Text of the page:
Why do some places have 2 tides a day and others 4?

10 February 2008


Why do certain parts of the world such as the gulf of Mexico have only two tides a day: one high and one low when other bits of the world have four tides a day?


First of all 99% of the world just has 2 tides a day and the reason for that is basically the moon and the sun pull on the Earth and on the water around it. If you're close to something massive it's got a stronger attraction due to gravity than something farther away. Water on the side of the Earth closest to the moon is going to get pulled the hardest and the Earth which is in the middle is doing to get pulled slightly less hard and the water on the far side is going to get pulled even less hard. So you tend to get two bulges of water: one is the bulge of water close to the moon and the other bulge of water on the other side which is getting left behind. That's the reason why most places get 2 tides a day.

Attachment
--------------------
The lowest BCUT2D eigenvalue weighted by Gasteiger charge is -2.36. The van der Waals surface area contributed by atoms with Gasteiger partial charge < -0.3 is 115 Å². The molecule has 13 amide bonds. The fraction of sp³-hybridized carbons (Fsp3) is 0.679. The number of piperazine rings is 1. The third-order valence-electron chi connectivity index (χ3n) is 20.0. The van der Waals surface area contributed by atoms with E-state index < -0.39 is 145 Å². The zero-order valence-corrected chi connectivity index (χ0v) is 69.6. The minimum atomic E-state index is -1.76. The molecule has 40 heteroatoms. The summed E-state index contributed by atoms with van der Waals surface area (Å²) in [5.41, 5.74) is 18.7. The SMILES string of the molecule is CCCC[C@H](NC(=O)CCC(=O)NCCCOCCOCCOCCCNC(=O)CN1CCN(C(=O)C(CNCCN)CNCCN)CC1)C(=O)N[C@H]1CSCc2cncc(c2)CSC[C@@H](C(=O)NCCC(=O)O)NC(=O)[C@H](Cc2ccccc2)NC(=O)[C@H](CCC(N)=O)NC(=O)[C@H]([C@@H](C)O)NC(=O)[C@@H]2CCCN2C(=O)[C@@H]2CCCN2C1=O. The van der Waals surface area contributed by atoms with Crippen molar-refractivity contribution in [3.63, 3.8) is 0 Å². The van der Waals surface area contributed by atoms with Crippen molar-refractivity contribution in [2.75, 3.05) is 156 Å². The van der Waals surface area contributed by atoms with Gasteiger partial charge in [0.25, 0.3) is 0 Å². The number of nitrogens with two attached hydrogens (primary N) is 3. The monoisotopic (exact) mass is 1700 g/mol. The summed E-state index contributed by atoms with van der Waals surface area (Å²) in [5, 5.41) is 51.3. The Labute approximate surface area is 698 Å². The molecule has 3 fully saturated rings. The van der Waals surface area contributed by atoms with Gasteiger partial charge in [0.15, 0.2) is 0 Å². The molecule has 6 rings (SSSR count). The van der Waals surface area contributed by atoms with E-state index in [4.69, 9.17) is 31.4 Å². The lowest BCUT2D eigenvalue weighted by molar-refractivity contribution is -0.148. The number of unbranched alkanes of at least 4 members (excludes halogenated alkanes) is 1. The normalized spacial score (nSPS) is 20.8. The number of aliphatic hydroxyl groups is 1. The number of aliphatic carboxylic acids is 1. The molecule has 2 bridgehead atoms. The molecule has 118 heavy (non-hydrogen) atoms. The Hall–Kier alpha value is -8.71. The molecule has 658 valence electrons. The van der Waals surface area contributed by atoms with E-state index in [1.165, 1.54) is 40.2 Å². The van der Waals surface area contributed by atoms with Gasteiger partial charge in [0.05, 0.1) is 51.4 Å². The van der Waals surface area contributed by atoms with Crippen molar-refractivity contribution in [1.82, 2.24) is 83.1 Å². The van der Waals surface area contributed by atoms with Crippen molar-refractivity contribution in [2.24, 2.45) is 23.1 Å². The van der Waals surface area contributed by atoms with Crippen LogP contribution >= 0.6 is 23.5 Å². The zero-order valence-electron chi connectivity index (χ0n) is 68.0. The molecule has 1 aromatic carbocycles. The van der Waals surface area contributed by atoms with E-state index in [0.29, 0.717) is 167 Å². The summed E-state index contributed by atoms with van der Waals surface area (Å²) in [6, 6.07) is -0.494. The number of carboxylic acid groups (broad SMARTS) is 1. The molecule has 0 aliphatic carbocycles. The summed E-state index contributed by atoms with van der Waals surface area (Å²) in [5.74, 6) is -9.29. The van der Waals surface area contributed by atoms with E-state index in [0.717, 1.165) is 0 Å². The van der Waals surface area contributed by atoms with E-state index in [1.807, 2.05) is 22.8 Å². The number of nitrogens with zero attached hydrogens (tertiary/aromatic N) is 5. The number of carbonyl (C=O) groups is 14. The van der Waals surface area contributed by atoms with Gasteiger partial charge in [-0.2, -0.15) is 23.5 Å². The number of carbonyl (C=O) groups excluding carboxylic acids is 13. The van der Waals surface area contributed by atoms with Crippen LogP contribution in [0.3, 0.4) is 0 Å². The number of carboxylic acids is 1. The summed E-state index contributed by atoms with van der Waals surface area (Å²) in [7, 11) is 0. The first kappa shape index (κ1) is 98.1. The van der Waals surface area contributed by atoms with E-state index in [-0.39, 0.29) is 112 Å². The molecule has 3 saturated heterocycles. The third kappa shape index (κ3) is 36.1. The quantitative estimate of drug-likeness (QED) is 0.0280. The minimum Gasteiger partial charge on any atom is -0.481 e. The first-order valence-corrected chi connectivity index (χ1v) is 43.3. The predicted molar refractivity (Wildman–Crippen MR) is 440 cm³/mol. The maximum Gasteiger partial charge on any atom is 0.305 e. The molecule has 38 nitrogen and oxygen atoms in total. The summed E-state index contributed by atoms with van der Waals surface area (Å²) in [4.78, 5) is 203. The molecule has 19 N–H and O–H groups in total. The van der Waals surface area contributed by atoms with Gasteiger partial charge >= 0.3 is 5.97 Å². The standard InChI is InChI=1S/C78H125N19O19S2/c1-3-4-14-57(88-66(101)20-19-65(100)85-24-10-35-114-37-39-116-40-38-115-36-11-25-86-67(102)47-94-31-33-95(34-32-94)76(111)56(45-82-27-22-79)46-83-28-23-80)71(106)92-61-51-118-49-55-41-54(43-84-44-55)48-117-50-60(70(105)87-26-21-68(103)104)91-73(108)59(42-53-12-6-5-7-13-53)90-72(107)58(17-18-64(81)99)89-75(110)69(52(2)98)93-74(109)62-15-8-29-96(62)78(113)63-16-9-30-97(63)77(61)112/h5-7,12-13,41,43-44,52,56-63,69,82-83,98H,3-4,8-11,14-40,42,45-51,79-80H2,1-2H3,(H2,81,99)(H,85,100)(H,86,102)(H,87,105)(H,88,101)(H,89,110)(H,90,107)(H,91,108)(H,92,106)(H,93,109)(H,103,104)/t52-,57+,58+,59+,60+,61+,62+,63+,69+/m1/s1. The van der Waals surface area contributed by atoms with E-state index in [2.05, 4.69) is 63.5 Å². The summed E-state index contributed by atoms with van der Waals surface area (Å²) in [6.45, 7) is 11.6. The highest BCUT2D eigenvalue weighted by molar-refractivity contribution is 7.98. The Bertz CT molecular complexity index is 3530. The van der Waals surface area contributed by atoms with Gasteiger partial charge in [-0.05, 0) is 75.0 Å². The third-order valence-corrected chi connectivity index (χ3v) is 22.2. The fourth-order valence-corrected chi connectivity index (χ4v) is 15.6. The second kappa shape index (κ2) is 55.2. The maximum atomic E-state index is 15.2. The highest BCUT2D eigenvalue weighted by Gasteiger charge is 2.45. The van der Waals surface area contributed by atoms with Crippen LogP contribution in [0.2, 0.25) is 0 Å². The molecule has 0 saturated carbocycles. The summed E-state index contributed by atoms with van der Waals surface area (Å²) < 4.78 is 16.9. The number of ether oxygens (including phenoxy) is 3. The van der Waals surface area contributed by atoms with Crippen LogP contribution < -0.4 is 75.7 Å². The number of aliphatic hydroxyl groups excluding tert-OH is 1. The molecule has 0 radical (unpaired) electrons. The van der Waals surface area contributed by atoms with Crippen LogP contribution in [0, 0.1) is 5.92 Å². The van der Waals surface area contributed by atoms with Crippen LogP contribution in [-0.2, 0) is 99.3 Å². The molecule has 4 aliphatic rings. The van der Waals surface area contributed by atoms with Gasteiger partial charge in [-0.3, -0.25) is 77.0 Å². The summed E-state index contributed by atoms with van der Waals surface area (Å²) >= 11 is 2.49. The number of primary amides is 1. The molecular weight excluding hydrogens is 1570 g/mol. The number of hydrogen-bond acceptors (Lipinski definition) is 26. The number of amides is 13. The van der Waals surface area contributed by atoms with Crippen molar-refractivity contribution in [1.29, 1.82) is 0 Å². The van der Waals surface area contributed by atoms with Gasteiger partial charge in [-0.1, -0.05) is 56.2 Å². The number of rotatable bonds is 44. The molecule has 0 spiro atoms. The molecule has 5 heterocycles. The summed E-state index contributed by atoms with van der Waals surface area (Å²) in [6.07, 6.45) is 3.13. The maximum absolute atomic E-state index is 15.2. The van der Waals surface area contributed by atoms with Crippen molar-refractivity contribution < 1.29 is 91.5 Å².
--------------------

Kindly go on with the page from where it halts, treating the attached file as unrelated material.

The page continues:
Some places get 4 - the only place I know about it is Southampton, Portsmouth in the UK by the Isle of Wight. If you look very closely at the map of the Isle of Wight it has funnels on each side of the channel just north of it. As the water rushes up the channel it sort of piles into these funnels and then as it gets narrower the wave gets higher. You actually get a high tide as the water rushes up. You get another one on the other funnel as the water rushes back down the channel so you get twice as many tides as you should have.

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